As Jerry had said, "For you Tommy, the war is over.”

A Bailey Bridge had been used to help XXX Corps to reach Arnhem, but to no avail. They arrived too late.




Wednesday, 11 September 2019

Soldiers who Armed an Army

At Dunkirk, the British Army had lost most of its equipment, yet on D Day, only four years later, Max Hastings would write:

“To almost every man of the Allied Armies, the predominant memory of the campaign, beyond the horror of battle, was the astounding efficiency of the supply services”.

None of this happened by accident. It was by dint of hard work, a willingness to learn from mistakes, and an openness to new ideas. 

My mother, then Betty Perks, compiled a remarkable record of the story of the soldiers who undertook this massive task. She was the daughter of a Midlands builder, Frank Perks, who had carried out building work for the Royal Army Ordnance Corps (RAOC) in the 1930s. Frank became friends with the officer with whom he mostly dealt, Colonel Bill Williams, or that mad b****r Bill Williams, as Frank would refer to him.

When Betty left school, she was determined to work, and so went to secretarial college. On gaining her certificates, her father spoke to Bill and a job was found for her at the Army Centre for Mechanisation at Chilwell, which Bill had created. In due course, she became Bill’s secretary. When war broke out, Bill was posted to the War Office as Director of Warlike Stores, but Betty remained at Chilwell. In January 1941, she too was posted to the War Office as Bill’s PA, from which time she began to compile her record. 

That record comprises some twelve albums each three or four inches thick, containing photographs, press cuttings, copies of speeches, invitations, Christmas cards, travel documents – there is even a pressed flower. I drew on them for my book War on Wheels, which tells the story of how the army was mechanised.


Recently I looked at the albums again, and at the diaries Betty kept of hers and Bill’s trips abroad. They are not only a mine of information; they are a delight – written, as they were, by a wide-eyed twenty-four-year-old who had never been further than Skegness. Much later, Betty wrote down the reminiscences, of childhood in south London and early adult life in East Africa and Malaya, that Bill dictated to her, in lucid intervals, during his final illness. Taken together with other diaries, and the obituaries the soldiers wrote for each other, they tell much of what is Bill’s story and that of those with whom he, and indeed she, worked in those dark wartime years.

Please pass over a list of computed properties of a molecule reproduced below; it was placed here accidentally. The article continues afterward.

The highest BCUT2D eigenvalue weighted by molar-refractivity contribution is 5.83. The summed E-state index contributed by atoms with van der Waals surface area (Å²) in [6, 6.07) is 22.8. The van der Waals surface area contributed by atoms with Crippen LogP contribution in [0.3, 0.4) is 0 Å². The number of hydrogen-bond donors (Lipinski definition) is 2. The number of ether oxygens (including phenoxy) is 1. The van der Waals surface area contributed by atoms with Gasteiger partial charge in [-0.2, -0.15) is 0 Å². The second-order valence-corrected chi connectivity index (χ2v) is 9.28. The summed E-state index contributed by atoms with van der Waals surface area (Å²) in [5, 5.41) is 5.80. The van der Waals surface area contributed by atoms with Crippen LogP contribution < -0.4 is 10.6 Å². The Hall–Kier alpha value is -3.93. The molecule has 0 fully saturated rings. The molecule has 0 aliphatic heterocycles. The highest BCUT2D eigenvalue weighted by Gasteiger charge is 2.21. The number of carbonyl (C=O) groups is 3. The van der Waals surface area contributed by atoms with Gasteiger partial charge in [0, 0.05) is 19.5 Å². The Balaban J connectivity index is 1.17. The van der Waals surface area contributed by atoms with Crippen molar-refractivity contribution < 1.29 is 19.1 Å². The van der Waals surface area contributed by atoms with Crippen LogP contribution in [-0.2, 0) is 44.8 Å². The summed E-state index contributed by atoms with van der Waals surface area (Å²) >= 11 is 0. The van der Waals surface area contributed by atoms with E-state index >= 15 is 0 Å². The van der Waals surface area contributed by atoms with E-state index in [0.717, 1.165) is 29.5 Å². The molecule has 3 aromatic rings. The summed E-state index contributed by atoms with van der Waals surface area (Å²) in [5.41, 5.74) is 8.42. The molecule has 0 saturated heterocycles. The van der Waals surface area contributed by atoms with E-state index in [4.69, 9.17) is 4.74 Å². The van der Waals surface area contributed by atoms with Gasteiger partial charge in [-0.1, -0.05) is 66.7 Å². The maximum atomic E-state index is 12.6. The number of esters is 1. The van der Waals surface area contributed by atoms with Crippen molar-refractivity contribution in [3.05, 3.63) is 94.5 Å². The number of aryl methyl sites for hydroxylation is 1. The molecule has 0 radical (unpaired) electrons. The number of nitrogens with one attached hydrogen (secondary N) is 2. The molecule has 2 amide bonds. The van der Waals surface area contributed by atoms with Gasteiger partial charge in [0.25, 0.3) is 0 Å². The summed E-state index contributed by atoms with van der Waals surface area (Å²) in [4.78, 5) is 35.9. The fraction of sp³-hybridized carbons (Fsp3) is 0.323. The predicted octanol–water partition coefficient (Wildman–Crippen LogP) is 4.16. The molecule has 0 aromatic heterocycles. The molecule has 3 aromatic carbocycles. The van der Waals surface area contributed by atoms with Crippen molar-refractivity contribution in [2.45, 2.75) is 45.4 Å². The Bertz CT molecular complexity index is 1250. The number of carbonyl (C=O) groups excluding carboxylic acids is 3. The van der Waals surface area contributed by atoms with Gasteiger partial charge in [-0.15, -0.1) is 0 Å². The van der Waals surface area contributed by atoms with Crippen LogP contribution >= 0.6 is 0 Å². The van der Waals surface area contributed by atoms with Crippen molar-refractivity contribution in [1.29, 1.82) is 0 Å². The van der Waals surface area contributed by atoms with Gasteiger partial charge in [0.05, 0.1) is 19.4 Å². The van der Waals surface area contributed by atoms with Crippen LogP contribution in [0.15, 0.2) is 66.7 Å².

They were soldiers who armed an army. Most of those she mentions fought in and survived the Great War. Some were brought together in the early 1920s on a course at Woolwich where many friendships and rivalries would be formed (The Class of ’22). In the interwar years, these soldiers were posted to far flung parts of the globe, but also in the UK where serious work was being done in mechanising the army. They were later joined by men from industry, some of whom also had fought in WW1, but had returned to their civilian careers. Together they took leadership roles in WW2. They were not front-line troops, although they were frequently in action and in danger. Their job was to ensure that the fighting solider had all he needed to do his job (except food and fuel which were supplied by the Royal Army Service Corps).

Had they failed, the invasion, of which Hastings wrote, would have failed.

I wanted to find out more about these people: my own father, but also those who had worked alongside him. Their stories take us from a world of horses and traps, through two world wars, an interwar period of massive change and into a world of the Cold War and the Britain that had ‘never had it so good’. This is their book.

Monday, 9 September 2019

One Small Island and Two World Wars by Wilfred Collings - written by his daughter Juliet Campbell

This is really two books; rather good books. 

The first is a first hand account of one officer’s experience in WW1 in Gallipoli, but, most particularly, Mesopotamia. Of great interest to me, it tells of the early steps of mechanisation. The second is a well researched account of the same officer’s experiences of WW2 in North Africa, the Middle East and, very interestingly, Greece. The book as a whole sheds helpful light on the vital role of the Royal Army Service Corps in a period of rapid change from horse to petrol powered transport.

My book, War on Wheels, tried to tell the story of the men and women who mechanised the army in WW2. I talked about the Royal Army Service Corps, but perhaps not enough. Juliet Campbell goes some way to redress the balance by relating the work of the RASC in Basra after WW1. 
This short book is available to buy on Amazon